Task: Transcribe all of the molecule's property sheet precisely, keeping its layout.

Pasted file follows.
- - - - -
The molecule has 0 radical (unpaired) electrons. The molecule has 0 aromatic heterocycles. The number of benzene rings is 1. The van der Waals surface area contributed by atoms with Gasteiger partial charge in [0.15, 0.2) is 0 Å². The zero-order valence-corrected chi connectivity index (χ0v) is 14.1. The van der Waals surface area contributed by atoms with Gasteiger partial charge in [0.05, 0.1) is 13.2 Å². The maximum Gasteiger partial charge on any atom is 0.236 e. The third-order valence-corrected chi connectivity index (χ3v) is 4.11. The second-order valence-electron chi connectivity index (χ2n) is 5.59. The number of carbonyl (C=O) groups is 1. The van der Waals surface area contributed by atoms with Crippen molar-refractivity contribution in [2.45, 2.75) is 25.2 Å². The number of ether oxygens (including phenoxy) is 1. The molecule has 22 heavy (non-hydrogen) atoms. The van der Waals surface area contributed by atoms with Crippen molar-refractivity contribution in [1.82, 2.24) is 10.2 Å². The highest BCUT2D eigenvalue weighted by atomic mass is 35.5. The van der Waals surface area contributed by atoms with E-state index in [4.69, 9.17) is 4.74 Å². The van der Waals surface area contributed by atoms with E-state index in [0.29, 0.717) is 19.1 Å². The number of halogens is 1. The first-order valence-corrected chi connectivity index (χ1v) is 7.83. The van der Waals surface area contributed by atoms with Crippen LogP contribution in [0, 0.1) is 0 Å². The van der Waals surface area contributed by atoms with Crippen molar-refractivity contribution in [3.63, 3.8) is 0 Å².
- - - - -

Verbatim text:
The molecule has 0 radical (unpaired) electrons. The molecule has 0 aromatic heterocycles. The number of benzene rings is 1. The van der Waals surface area contributed by atoms with Gasteiger partial charge in [0.15, 0.2) is 0 Å². The zero-order valence-corrected chi connectivity index (χ0v) is 14.1. The van der Waals surface area contributed by atoms with Gasteiger partial charge in [0.05, 0.1) is 13.2 Å². The maximum Gasteiger partial charge on any atom is 0.236 e. The third-order valence-corrected chi connectivity index (χ3v) is 4.11. The second-order valence-electron chi connectivity index (χ2n) is 5.59. The number of carbonyl (C=O) groups is 1. The van der Waals surface area contributed by atoms with Crippen molar-refractivity contribution in [2.45, 2.75) is 25.2 Å². The number of ether oxygens (including phenoxy) is 1. The molecule has 22 heavy (non-hydrogen) atoms. The van der Waals surface area contributed by atoms with Crippen molar-refractivity contribution in [1.82, 2.24) is 10.2 Å². The highest BCUT2D eigenvalue weighted by atomic mass is 35.5. The van der Waals surface area contributed by atoms with E-state index in [4.69, 9.17) is 4.74 Å². The van der Waals surface area contributed by atoms with E-state index in [0.29, 0.717) is 19.1 Å². The number of halogens is 1. The first-order valence-corrected chi connectivity index (χ1v) is 7.83. The van der Waals surface area contributed by atoms with Crippen LogP contribution in [0, 0.1) is 0 Å². The van der Waals surface area contributed by atoms with Crippen molar-refractivity contribution in [3.63, 3.8) is 0 Å².